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Posted on Apr 19, 2022

HPV & Cervical Cancer

  • Despite of availability of a vaccine that guards against human Papilloma virus (HPV) common misconception are still present about HPV and its link to certain Cancer.
  • HPV is not one virus but a group and not all of them are linked with cancers. HPV is actually about 40 viruses transmitted sexually and they are so common that over. 80% of adults will have some kind of HPV exposure in this life time. Of the many strains that exist , about 10 are linked with an increased risk of certain kinds of Cancers.
  • Two strains.in particular HPV -16 and HPV-18 account  for the majority of HPV caused  cervical cancers. Most people with a strong immune response, clear HPV from their bodies. But for those who are  unable  to clear it, the virus can trigger changes at the cellular level.
  • These changes happen in epithelial cells , found in cervix, vulva, anus and parts of throat. HPV causes these cells to grow too much and not die off. These changes are known as “ Dysplasia” which can cause cancer if it persists for a long time.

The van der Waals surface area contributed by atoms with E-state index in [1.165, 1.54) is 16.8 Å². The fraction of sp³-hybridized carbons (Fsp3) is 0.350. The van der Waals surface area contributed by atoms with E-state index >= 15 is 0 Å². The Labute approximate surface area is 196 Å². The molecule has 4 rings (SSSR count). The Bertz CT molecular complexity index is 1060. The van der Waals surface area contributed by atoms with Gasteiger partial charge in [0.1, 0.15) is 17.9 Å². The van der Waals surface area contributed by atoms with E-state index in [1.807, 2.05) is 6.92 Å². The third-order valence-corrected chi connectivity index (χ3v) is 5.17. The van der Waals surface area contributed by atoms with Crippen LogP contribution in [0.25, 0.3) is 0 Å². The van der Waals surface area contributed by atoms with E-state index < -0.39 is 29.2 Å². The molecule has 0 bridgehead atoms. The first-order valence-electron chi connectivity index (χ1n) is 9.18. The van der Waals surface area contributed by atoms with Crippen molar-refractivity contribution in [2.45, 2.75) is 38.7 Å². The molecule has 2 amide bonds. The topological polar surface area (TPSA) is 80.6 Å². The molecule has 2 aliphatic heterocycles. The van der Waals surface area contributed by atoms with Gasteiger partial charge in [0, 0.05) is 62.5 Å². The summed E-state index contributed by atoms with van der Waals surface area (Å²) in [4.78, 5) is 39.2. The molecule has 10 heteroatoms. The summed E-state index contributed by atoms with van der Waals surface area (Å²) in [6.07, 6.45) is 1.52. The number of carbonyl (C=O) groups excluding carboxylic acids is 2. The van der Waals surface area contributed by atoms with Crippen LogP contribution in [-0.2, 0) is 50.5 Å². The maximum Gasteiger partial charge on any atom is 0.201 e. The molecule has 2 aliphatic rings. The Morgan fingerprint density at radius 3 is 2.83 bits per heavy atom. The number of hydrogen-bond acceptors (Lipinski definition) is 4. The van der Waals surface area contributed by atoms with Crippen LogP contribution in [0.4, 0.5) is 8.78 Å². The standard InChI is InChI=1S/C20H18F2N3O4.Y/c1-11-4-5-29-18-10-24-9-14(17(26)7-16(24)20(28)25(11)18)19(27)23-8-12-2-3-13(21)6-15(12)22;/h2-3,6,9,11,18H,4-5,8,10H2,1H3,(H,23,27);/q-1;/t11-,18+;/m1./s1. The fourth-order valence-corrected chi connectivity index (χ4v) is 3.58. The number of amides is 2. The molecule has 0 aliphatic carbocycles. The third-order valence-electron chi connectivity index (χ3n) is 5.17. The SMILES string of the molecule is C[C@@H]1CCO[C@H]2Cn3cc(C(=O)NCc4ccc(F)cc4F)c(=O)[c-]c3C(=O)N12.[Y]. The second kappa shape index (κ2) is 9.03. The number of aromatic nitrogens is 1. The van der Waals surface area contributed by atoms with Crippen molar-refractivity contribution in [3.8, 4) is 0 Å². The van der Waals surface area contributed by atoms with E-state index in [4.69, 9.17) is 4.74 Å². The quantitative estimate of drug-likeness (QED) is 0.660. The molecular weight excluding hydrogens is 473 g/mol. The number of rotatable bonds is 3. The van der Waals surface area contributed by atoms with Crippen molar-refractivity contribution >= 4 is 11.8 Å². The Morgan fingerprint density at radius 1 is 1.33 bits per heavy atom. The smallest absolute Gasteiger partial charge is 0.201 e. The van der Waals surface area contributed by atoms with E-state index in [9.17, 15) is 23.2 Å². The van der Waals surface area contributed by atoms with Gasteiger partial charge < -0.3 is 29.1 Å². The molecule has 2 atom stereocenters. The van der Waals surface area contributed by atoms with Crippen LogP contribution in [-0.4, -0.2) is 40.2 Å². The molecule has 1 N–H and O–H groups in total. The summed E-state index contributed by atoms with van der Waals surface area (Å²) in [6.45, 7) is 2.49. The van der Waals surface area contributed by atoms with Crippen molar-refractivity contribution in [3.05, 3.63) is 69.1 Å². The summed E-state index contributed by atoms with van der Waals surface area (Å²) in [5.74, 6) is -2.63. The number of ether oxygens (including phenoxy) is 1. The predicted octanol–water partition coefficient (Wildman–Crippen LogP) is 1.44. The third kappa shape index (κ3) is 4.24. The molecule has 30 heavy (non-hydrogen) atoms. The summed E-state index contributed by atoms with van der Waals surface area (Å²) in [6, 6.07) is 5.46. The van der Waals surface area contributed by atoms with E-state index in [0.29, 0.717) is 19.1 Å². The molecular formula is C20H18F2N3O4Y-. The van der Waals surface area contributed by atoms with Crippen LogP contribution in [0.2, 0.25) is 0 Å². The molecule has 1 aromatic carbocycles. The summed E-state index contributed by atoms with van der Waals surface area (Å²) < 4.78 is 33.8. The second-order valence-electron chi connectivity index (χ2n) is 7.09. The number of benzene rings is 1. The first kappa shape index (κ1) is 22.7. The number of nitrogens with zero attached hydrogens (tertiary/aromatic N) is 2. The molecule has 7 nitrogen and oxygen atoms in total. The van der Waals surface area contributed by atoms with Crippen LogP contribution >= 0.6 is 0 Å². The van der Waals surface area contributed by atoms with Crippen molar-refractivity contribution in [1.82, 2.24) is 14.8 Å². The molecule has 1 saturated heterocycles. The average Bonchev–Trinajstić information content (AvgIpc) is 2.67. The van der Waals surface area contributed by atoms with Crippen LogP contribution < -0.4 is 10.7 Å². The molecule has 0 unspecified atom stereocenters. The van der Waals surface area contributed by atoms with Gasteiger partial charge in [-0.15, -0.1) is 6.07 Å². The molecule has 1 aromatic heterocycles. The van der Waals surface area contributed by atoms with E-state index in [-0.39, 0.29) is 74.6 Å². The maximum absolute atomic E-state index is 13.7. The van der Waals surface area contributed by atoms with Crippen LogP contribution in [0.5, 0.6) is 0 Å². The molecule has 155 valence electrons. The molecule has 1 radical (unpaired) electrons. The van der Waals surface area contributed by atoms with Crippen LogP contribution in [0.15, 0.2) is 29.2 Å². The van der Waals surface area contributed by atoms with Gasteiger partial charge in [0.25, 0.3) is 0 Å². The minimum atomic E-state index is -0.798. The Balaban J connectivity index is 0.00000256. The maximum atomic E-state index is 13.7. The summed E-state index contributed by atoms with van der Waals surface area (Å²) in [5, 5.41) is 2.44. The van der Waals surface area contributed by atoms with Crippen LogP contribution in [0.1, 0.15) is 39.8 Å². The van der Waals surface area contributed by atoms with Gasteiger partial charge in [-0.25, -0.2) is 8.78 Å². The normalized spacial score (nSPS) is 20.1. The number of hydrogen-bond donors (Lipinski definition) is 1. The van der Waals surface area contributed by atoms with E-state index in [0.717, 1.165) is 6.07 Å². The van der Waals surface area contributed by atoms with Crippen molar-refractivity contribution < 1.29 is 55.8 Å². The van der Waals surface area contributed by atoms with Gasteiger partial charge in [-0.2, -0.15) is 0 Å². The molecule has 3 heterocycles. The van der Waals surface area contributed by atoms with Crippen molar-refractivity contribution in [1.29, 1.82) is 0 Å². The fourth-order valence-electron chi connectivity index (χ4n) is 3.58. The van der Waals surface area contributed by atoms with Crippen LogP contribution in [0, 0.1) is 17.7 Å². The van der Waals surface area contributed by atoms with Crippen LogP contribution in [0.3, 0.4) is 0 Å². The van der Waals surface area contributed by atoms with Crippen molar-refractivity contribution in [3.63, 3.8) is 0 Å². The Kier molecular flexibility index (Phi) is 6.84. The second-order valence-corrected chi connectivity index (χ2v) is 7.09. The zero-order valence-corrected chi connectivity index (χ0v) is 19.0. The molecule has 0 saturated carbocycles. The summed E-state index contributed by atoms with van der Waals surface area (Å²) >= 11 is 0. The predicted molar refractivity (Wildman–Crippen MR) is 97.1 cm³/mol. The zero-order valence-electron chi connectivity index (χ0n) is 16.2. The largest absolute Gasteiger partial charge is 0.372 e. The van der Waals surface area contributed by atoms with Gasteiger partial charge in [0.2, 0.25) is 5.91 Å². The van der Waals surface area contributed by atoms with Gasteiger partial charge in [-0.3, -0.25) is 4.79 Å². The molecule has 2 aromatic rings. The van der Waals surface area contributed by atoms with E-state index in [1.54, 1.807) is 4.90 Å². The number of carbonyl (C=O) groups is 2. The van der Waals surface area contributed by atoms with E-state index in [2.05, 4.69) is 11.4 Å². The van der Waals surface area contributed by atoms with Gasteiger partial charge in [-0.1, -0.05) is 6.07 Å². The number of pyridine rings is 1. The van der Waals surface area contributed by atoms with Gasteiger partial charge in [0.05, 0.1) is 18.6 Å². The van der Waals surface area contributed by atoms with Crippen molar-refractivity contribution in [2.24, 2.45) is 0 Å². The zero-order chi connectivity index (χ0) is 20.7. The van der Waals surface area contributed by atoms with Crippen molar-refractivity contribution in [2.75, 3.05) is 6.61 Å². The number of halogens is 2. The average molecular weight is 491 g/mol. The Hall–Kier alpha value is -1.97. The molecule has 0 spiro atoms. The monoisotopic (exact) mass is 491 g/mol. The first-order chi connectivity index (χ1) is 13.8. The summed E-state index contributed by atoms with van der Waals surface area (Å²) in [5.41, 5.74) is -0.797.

• Because some type of HPV can lead to cancer vaccination is recommended for males and  females aged 9-26. The vaccine protects against seven of the most common cancer causing HPV and two types that cause genital
  • GARDASIL 9  is an HPV vaccine approved by US FDA. A three dose vaccination schedule is recommended at 0,2 and 6 months, but it was found the the two dose vaccination schedule, at 6 monthly interval gives the same amount of immune response especially in children (<15 Years). Parents should consider the potentially life sharing benefits of this



  • For those beyond the age of HPV Vaccination, Safe sexual practices and regular cancer screening are recommended.
  • Cervical Cancer screening  includes pap test, which detects ab normal cells in the cervix that may develop into cancer. Other test can look  for the high risk type of HPV in cervical cells.
  • Women ages 21 through 29 should receive a pap test every 3 years and women 30 to 65 should receive a HPV test and a PAP test every 4 to 5 years or  a PAP test alone every three years.
  • Those with certain immune system deficiencies may need to be screened more frequently and women who have had a hysterectomy do not need to have  cervical screening unless the surgery was   done to treat  a precancerous  lesion  or  cancer in the cervix.